How to Track a Flat Conveyor Belt
Conveyor belts are often an essential part of the everyday work process in hundreds of different industries. While they’re incredibly reliable, they can be prone to tracking issues, which is when a belt fails to align itself properly on the rollers, or it cannot maintain its desired path. It’s definitely an annoying problem, but thankfully, it can be fixed relatively easily.
Sometimes, the ease of the fix will depend on the material of the belt itself, as some types are very difficult to manipulate. In any case, if you’re having problems with your conveyor belts, there’s every chance that it’s a tracking problem. With this in mind, here are a few tips to help you track a flat conveyor belt in no time.
Check the Frame
Tracking the belt requires you to make sure the fundamentals of the system are in working order. This means ensuring the conveyor frame is stable, secure, and fully able to take the weight of the material on the belt.
Check the Pulleys
The pulleys can be responsible for poor belt tracking if they’re not installed at the right angles or have collected debris.
The buildup of debris on the conveyor system is often the culprit for poor tracking, so it’s certainly worth checking for.
A buildup of debris can cause the drive pulley (or the tail pulleys) to raise the conveyor belt slightly, potentially causing it to run off to one side.
The conveyor pulleys must be square in order to function properly, so you may need to adjust them if you’re having problems when tracking a conveyor belt.
Lay Out the Conveyor Belt
It might help to lay the conveyor belt flat on the floor to check for issues like warping, poor cutting, or bad shaping. Sometimes, the belt may be shipped with imperfections that result in poor tracking, so it’s worth having a check if possible.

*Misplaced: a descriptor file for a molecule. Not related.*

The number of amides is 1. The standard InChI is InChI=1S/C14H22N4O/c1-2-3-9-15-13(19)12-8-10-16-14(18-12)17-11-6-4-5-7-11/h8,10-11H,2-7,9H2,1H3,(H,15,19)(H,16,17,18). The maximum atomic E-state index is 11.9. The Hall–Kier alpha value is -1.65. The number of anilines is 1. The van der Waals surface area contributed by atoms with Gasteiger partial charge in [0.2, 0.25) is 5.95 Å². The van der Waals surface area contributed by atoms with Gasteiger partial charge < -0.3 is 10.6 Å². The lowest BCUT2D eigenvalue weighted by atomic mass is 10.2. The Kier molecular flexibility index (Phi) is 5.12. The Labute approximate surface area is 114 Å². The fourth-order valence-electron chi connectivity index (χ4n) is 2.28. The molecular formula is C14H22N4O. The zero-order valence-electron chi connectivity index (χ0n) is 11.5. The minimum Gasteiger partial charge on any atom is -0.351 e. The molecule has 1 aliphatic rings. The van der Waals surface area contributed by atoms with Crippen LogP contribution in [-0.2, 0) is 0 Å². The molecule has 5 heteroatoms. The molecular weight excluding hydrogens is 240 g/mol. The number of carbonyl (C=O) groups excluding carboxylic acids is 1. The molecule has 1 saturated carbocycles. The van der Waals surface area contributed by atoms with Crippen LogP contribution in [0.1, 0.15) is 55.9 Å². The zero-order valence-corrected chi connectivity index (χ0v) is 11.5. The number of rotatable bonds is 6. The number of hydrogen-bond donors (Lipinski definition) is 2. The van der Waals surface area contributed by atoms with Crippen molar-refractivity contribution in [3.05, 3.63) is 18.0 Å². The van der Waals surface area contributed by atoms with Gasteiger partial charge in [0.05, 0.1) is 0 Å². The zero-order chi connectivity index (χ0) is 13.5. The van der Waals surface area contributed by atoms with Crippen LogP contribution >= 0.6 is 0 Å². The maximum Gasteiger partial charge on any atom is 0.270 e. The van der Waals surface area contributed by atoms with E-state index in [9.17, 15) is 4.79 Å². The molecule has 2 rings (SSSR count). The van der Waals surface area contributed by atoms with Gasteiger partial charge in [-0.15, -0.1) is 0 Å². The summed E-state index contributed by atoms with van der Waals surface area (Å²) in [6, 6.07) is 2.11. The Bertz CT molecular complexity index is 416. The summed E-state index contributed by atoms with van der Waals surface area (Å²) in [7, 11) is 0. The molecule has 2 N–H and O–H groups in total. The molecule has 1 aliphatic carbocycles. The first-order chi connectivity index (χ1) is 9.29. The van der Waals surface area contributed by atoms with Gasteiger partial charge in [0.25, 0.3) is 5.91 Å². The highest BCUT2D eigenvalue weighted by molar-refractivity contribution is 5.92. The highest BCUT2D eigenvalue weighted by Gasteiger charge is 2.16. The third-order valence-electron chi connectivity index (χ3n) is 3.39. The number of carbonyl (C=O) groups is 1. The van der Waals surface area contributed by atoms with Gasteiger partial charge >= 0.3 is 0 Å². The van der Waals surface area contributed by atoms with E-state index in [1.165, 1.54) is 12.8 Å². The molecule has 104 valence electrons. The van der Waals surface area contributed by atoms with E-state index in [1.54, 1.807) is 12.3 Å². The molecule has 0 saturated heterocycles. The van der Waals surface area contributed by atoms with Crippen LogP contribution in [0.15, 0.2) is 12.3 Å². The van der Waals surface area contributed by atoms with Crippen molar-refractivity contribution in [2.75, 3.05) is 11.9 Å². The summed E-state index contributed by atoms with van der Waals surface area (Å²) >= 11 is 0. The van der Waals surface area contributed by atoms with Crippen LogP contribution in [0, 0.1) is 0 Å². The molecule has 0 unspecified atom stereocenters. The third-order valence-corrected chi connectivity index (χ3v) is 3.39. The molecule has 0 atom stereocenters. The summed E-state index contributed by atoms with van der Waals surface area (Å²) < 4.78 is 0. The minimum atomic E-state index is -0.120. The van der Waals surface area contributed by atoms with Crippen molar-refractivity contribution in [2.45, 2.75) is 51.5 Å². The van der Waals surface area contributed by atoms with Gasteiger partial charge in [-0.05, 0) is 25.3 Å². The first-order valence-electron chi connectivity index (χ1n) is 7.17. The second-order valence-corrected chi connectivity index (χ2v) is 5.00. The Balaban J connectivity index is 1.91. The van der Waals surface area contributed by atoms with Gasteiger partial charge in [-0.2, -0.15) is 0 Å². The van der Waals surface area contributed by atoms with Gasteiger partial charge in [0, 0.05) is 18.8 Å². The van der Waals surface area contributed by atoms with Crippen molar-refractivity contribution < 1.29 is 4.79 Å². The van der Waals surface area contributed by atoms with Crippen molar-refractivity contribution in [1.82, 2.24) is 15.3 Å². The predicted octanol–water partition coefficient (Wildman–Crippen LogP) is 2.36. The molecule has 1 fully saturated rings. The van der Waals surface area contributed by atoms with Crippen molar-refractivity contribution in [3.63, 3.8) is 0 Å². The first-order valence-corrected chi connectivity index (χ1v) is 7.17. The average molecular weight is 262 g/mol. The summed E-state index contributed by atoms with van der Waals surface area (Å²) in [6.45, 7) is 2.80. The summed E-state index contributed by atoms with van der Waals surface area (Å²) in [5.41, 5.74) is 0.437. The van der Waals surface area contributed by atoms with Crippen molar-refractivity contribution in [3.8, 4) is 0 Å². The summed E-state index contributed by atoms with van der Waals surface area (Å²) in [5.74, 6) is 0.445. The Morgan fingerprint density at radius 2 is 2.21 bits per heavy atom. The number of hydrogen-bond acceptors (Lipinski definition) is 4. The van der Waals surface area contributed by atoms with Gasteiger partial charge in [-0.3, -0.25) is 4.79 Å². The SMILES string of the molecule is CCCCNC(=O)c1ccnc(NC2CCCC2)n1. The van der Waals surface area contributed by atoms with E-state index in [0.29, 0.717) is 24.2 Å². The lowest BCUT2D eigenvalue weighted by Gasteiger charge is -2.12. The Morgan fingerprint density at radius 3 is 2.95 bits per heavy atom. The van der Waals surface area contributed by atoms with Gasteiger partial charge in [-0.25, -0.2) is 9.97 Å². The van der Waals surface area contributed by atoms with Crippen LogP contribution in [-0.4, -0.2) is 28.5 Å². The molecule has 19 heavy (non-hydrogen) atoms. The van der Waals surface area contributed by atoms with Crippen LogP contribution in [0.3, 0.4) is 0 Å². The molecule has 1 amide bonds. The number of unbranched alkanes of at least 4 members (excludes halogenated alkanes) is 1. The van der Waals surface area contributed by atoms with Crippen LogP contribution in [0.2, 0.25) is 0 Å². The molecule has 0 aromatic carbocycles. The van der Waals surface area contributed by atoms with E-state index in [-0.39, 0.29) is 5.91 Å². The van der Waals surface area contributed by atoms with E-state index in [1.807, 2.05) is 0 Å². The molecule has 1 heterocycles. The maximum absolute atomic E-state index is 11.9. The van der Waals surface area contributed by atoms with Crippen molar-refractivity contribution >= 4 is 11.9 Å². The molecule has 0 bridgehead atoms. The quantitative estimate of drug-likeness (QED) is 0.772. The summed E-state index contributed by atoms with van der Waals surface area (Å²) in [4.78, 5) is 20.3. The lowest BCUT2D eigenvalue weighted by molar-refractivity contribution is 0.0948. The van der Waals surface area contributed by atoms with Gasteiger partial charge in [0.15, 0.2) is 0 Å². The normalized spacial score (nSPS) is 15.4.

Analyze Belt Tension
Poor belt tension can result in bad tracking, so it’s vital you make sure that you’re operating on the right settings. Belt tension is critical to tracking success, which means measuring and implementing it sufficiently.
A lack of tension can result in your belt slipping off the return idlers, failing to travel in the right direction, or struggling to transport material.
Also, it’s important to consult the manufacturer’s recommendations when adjusting for tension, as too much or too little tension can prove to be a big problem.
Align the Belt
The belt needs to be aligned along the entire length of the conveyor; otherwise, you might find it veering off to the side. This means inspecting the belt and ensuring it’s perfectly calibrated with the pulleys, the rollers, and the frame.
It’s worth starting at the center of the belt, checking the belt run, and working your way along from there.
Check the Belt Without Obstruction
It’s worth making the adjustments to the belt without any materials on it, as materials will affect tension, thwarting your attempts to adjust it properly.
If your belt travel is still affected after you’ve performed a thorough check, you may need to get your hands on some replacement parts.
Replacement conveyor belts and various other parts are what we specialize in, so don’t hesitate to check out our catalog if you need to.